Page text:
I use to enjoy the Olympics back a few years ago, when it was a combination of amateur athletes and politics was nowhere to be seen except ofcourse when those lunatics from communist countries got involved. They saw no issue with dragging children from the arms of their parents and drugging their population, forcing them into training regimes that you would not put an animal through, let alone a human being. But as with all those communist countries, the metal count was somehow a deciding factor on how superior their countries are or were, most have disappeared thank goodness. The East Germans were one of the worst, where we witnessed a former athlete stating that her life was completely destroyed by the drugs they forced down her throat in order to insure a dishonest win. This was before the drug tests arrived as that was becoming a major problem as well,
Peter Hitchens has a few things to say and I agree with some. Apart from the fact that the Olympics is now about greed, self promotion, selfishness, logos and advertising rights. One wonder if there is any room left for the athletes or their supporters or even their family members who have made it possible for the existence of the competitor in the first place. Where is the consideration for them, one may have to ask that now as members were told to bugger off from one venue even though there were plenty of empty seats available. A major cockup I know but one that is becoming more and more common as the Olympic gestapo go about ensuring that the local butcher takes down his five ringed sausage display as it infringes on the billions they hope to cream off the local sheeple.
28 July 2012 10:50 PM
Join the smiley Cult of the Five Circles? Sorry, but I have a democratic right to be bored (and I'm exercising it while I still can)This is Peter Hitchens' Mail on Sunday column
Enthusiasm is compulsory only in totalitarian dictatorships. Anywhere else, we are free to be keen if we want to, and bored if we want to.
So I wish people would stop telling me that I should enjoy the Olympics, or be proud of them, or think that they will in some way benefit this country.
But they won’t stop telling me. Hardly a day goes by without another previously independent mind surrendering to this pseudo-religion of obligatory smiles.
And that makes me suspicious. What is this strange cult? In the end, the Olympics is nothing more than a large athletics meeting.
Before Hitler and Dr Goebbels made it into a torch-lit and grandiose spectacle, you could be in the same city as the Games and barely notice.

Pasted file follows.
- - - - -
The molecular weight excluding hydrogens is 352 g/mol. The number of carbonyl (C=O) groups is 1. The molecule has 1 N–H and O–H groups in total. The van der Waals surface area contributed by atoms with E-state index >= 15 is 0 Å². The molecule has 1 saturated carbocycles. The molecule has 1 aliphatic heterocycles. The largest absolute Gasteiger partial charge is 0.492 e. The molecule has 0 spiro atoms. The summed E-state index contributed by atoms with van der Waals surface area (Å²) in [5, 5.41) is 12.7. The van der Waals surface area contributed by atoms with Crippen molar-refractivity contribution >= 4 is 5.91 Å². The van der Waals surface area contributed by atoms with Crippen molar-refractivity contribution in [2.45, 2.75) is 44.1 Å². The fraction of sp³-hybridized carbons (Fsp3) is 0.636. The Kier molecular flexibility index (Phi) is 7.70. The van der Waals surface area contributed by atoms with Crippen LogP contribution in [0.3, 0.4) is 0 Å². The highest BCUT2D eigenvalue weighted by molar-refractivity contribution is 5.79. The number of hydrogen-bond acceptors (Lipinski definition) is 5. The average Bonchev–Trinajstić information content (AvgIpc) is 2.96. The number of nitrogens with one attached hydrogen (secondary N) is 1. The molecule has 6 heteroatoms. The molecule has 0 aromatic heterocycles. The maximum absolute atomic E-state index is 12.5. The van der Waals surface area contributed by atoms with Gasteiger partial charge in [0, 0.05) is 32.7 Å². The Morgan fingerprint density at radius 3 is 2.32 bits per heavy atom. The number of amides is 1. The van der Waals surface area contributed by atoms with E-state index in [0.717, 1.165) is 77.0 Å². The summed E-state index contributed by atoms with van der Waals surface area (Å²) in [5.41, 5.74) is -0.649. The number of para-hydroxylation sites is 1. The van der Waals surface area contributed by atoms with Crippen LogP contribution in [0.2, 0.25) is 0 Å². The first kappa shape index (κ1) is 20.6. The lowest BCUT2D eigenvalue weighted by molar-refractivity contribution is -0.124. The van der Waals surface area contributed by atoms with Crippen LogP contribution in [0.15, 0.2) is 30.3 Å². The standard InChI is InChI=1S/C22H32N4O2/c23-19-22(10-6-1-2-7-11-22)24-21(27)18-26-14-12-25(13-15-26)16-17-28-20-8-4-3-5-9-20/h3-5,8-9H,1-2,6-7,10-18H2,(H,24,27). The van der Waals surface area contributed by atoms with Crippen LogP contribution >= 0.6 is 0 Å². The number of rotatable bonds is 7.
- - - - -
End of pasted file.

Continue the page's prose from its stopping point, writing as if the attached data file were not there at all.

Are we really that interested? And if we are, are we interested for good reasons?
We have the other article as well
Meanwhile, on the subject of the legitimacy and reasonableness of my view of the Olympic ceremony, let me quote to you from an article by Chris Blackhurst, a former colleague of mine, and no fool, now Editor of the Independent newspaper. You can read the whole thing here.
Chris (who I do not think would describe himself as a man of the right) said : ‘Did I think I was being preached to? Was I aware that the director was ramming his vision of a leftie Nirvana down all our throats? Yes to both. Did I mind? Not in the least’
He also conceded :’There could have been more use words, more acknowledgement of our contributions to the arts and our faith in individual liberty’(these are my principal complaints about what was lacking. But he added ’This was an occasion for television, more than those lucky enough to be present’.
He makes a curious comment about multiculturalism, mistaking it – as so many seem to do – for multiracialism, a wholly different thing. He said ‘swathes of the population, not those perhaps in the stockbroker belt or secure in their gated communities, those of different ethnic origin living side by side is how it is’. Let me say it again. Multiculturalism is nothing to do with race. It is to do with abandoning the idea of one unifying national culture to which all are expected to belong, and choosing instead to promote a series of solitudes with their backs turned upon each other (some readers say, trying to be clever, that we no longer have much of a British culture to offer, but that is precisely because we abandoned it so long ago). Those who have sought to defend a unified national culture have been, and are still being, smeared as racial bigots, when this is the opposite of the truth. I am sad, but not amazed, that this still needs to be explained.